What has seriously prodded the Saudis to approach the avowedly anti-Iran Trump administration is their inability to roll back Iran’s influence and hold the Iranians at bay.

The war in Yemen has reached a deadlock, the Sunni militant ISIL group is on the verge of total elimination in Iraq and developments in Syria following the fall of Aleppo to Iran and Russia-backed government troops in December 2016 have proved catastrophic to Saudi regional foreign policy ambitions.

Trump, who is blamed for siding with Sunni Saudi Arabia against Shi’a Iran, is apparently the last hope for Riyadh to decisively push back its nemesis Iran.

…and at home

Adding a new dimension to the Iran–Saudi rivalry is a set of domestic considerations, primarily originating from Saudi Arabia. First and foremost, there is the big question of regime security and survival.

Domestically, all political groups in Saudi Arabia, including the anti-royal family opposition al-Sahwa (awakening) movement are vehemently opposed to the Shi’as. And they see Iran standing firmly behind Shi’a interests in all the states in the region.

The Saudi nationalist narrative is that Shi’a Iran is the Middle East’s primary anti-Sunni spoiler and must be confronted. That gives the Saudi regime a rallying point to deflect domestic pressures and to ensure its continued survival.

Saudi Arabia is an absolute Islamist monarchy and the land of Mecca. Ahmed Jadallah/Reuters

Despite having a bigger budget attributed to defence, Riyadh also worries about Iran’s military edge, in both the tactical and strategic senses.

Battle-hardened Iranian Revolutionary Guard Corps (IRGC) generals now actively advise the different Shi’a militia groups in Iraq and Syria fighting against ISIL and other rebel groups.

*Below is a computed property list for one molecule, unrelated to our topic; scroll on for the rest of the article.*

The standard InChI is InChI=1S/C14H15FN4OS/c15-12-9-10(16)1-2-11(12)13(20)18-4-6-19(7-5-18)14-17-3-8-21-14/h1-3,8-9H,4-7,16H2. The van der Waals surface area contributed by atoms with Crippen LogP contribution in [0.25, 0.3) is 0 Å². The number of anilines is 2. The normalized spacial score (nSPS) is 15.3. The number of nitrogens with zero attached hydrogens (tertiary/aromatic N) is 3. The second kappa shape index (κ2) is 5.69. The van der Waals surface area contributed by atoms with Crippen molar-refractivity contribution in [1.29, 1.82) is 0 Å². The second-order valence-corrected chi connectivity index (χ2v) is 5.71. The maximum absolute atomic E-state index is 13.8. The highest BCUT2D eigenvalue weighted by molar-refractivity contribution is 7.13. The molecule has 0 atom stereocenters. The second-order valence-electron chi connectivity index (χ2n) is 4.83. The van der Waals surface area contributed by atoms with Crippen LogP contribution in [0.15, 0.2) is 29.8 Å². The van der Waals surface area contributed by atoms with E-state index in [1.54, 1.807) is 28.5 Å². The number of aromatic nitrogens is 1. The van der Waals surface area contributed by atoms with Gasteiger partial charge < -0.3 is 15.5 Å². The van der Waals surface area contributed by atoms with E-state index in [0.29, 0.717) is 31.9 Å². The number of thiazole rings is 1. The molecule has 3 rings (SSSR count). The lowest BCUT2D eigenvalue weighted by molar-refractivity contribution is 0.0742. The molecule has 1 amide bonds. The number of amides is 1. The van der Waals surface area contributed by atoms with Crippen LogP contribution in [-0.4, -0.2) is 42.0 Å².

Saudi Arabia has no equivalent forces to back up its regional security interests.

Tackling Iran in the Middle East

The Iran–Saudi matrix of hostility draws in the Iran–US animosity on Saudi Arabia’s side.

Sworn enemies since Iran’s 1979 Islamic Revolution, the US sees the country as a major stumbling block to its regional interests and the survival of Israel, a country often rhetorically threatened by Iranian leaders.

The second term of the Obama administration, which saw the signing of a landmark nuclear deal with Iran in July 2015 was an exception. It indicated a foreign policy pivot away from Saudi Arabia and toward Iran.

Fighters in Yemen work with an Iran-allied Houthi militia in Taiz province on July 28 2016. Anees Mahyoub/Reuters

Today, Iran poses a huge foreign policy challenge for America. Its enduring model of Islamic government, rejecting the Western model of secular democratic government, marks a big blind spot in America’s so-called liberal international order.

And, in the four decades of its existence, the Islamic Republic has augmented its defence lines extending from the Persian Gulf to the Mediterranean. There is now an extensive network of Shi’a militia groups in Iraq and Syria connecting them to Hezbollah in Lebanon.

For the Trump administration, Iran is a threat, especially in view of the former’s special relationship to Israel.

The new American president has made clear that he has chosen Saudi Arabia, as a next door neighbour of Iran, to protect US interests in the region while serving its own agenda and geopolitical ambitions.